It's 9:00. Do you know where your tuba is?
So, what caught my eye in this morning's New York Times Arts section? First, there was Ben Brantley's review of the Encores! production of Stephen Sondheim's Merrily We Roll Along. The verdict: Book bad, music good. I knew that already. And will be going next weekend, no matter what he says. Then, there was Manohla Dargis's review of Safe House, the new movie in which Denzel Washington, who's one year older than your humble blogger, cavorts about like an action hero. I won't be seeing it, but you go, Denzel! Finally, at the bottom of the screen, was an article you may have overlooked. But it hit me like a low B-flat. Someone, you see, has been stealing tubas from Southern California schools.
Immediately, it all came back -- the pimples, the bad hair, the indignity, and the danger to my dental health caused by schlepping a Sousaphone through the streets of my old home town, Ridgefield, Connecticut, during my middle school years. Yes, I'm an ex-tubist, and darn proud of it. After all, someone's got to anchor the band. And since I wasn't going to get the girls anyway, I figured that like Alberich in Wagner's Ring, I might as well make the best of it. Later, I advanced, if that's the right word, to bass trombone, an instrument with its own glories and indignities. Now you know why I'm unusually sympathetic to the low brass in WFCR's classical music. There's a little Tubby the Tuba in all of us current and former low brassers.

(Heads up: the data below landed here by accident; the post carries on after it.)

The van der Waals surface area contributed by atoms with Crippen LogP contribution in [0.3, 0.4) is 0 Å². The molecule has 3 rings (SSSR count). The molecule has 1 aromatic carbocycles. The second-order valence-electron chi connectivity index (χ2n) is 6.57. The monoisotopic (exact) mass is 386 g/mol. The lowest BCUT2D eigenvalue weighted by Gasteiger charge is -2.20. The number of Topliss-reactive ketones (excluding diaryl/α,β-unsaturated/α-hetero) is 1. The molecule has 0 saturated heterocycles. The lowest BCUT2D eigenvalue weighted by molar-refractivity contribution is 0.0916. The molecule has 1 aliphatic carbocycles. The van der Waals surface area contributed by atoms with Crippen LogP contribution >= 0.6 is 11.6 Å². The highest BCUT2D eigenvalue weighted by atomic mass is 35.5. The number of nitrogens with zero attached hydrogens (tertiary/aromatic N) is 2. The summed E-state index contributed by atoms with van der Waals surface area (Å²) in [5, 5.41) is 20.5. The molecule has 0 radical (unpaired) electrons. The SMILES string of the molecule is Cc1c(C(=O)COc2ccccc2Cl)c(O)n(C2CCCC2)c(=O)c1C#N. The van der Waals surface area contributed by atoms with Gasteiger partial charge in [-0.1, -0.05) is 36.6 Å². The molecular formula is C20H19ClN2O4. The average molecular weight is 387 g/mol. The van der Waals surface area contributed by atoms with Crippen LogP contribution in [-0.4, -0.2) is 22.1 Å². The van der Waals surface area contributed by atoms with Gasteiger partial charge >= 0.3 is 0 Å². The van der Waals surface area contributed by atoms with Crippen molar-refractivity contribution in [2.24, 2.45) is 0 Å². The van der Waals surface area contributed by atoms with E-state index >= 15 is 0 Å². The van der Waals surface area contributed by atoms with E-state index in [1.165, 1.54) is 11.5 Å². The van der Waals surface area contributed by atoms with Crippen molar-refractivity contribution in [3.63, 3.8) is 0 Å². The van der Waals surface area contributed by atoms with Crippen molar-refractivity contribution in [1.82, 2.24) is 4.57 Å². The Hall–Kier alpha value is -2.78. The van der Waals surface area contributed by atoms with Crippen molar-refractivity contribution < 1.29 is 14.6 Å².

Back then, when practice or performance was done, I could leave my axe any place I wanted in the band room, confident that it would be where I left it the next time. After all, who the hell wanted some old tuba? Well, saints be praised -- tubas are now cool! At least they are among the Mexicans and Mexican-Americans who dig banda, a brassy music in which the tuba plays a lead role. One can now even make a decent living at tubing, if you live in the right neighborhood.
What's banda sound like? First, check out this YouTube (there are ziillons more). Now, that's what the tuba is for! Would you then like to hear the same thing in a classical context? Tune in this afternoon, during Walter Carroll's show, for the wild and wooly "Homenaje a Federico García Lorca" by the colorful Mexican composer Silvestre Revueltas, who no doubt knew his banda first hand. And listen for that crazy tuba, not that you could miss it. But please, if you're going to start you own banda, get your own tuba. High school bands need their anchor, and high school tubists need some purpose for living.